The Film: The Five Deadly Venoms (1978)

The Principals: Director: Chang Cheh,Sheng Chiang, Philip Kwok, Feng Lu, Pai Wei, Chien Sun, Meng Lo, Lung Wei Wang, Feng Ku, Shu Pei Sun, Huang-hsi Liu, Lao Shen, Hui Huang Lin, Ching Ho Wang, Han Chen Wang

The Premise: The dying master of the Poison Clan sends his last student, Yan Tieh, to track down his former five pupils, who have each been taught kung fu based on the style of a poisonous animal (Centipede, Snake, Scorpion, Lizard, Toad) and deal with them should they be using their skills for evil.  The master tells him that he’s been taught elements of all five styles, but he’s no match for any one of them, and that he’ll have to ally with at least one of them to take out the others.  A couple of the pupils, Snake and Centipede, are on a murder spree, looking for the wealth of an old man, while Lizard is a police officer on their trail (without knowing his classmates are the murderers) and is allied with Toad.  Scorpion’s identity remains a mystery.

Is It Good: It’s kitschy Shaw Bros. goodness.  I’ve been enjoying a Renaissance of sorts lately with ’70s kung fu films via Fuel TV and this is one of the few that I remembered distinctly from when I was a kid.  I really can’t believe that it’s been some 20 years that I’ve watched these in earnest; but perhaps it’s for the best as I’ve really been enjoying catching up with these again.  The saying “they don’t make ‘em like this anymore” is apt here.  These really go back to a different time, with the sound effects of the moves, the American dubbing and such.  But what I really like about these films more than anything is that they were directed to showcase the ridiculous athleticism of their actors with wide master shots and not relying on the bullshit, music video, blipvert editing so prevalent in action films today.

And there’s plenty of that here, especially with five or six distinct styles represented by the Poison Clan, aka The Venom Mob in real life.  The fights are simply great, and there’s a pretty decent story to be had, with the five conspiring against each other and Yan Tieh coming in as the incognito outsider.  For me, these childhood films are in a different batch than other Hong Kong films that I’ve caught later on.  I watched them with the bad American dubbing as a lad and that’s how I prefer them, right or wrong.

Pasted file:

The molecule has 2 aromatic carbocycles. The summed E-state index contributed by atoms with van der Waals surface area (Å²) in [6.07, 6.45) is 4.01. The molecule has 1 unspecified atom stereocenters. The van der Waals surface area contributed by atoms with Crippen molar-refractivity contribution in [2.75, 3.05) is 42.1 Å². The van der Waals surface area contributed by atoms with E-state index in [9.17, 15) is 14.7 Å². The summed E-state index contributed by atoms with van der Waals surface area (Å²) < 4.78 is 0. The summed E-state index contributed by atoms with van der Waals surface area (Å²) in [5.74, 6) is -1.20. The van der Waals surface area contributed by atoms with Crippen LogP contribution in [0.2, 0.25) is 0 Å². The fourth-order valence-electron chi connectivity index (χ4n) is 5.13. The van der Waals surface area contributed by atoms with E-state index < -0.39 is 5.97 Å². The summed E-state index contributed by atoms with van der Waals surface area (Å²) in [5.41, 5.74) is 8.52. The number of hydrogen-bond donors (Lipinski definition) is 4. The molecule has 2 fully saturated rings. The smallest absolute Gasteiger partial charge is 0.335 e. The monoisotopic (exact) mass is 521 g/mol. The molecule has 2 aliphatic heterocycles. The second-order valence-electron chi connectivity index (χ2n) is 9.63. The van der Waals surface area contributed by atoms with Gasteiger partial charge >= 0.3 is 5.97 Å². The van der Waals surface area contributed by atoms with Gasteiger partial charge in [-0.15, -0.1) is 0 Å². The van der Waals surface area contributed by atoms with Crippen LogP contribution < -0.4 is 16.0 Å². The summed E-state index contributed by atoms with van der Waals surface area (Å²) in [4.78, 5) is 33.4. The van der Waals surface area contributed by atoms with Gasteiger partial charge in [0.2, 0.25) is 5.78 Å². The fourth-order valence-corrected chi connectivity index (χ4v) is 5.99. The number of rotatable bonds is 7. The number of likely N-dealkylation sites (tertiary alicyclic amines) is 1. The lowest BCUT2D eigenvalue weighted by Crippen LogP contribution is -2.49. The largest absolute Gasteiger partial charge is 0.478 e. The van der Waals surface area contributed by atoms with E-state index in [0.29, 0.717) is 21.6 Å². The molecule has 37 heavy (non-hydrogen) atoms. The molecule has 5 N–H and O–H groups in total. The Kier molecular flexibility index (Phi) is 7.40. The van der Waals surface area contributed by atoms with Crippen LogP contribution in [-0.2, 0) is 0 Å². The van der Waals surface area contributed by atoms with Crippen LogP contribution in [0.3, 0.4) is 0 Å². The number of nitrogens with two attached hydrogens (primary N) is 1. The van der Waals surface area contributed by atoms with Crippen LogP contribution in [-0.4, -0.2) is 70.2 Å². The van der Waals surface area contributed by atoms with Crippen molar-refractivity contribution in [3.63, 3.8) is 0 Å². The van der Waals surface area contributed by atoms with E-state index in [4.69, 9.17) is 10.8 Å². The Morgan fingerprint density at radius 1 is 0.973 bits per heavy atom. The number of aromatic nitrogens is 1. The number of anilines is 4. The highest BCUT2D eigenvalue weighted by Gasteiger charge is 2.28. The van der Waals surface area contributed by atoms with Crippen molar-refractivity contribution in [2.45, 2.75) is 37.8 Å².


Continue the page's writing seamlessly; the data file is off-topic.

The story here is pretty straightforward to follow, unlike Ten Tigers of Kwangtung, which completely friggin’ lost me repeatedly a couple of weeks ago when I caught it.  Basically Yan Tieh slips into town looking for the five,and it’s not long before we discover that Snake and Centipede are the heavies.  They wipe out the family of the old man who has the hidden treasure when he won’t tell them where it is.  Lizard is a local police officer, and is allied with Toad, who, from what I can tell, is a well-built drifter with a penchant for drinking and enjoying his invulnerability to harm.  He’s sort of evil Kal-El in Superman III with better manners…and hygiene.

It’s not too hard to deduce the identity of Scorpion, considering the face time the character gets.  But to keep up appearances, he runs around in his mask, concealing his identity.  He conspires with Snake to eliminate Toad and Lizard, whomever he may be, after they capture Centipede and charge him with the murder of the family.  And Snake is worse than his namesake, because he does Toad something dirty in trying to frame him for the murders he and Centipede committed and using an iron maiden to discover his weak spot, which will negate his invulnerability.  Thanks to Scorpion’s anonymous interference, he does, and Toad just gets all kinds of FUBAR-red before being eliminated.

The ending fight is good, with either some interesting camera placement or good wire work for Yan Tieh and Lizard (or both), as they’re able to fight Spidey style by sticking to walls.  This one was as good as I remembered it.

Random Anecdotes: The Venom Mob knew each other since childhood when they attended the Peking Opera School.

Cinematic Soulmates: Shaw Brothers catalogue.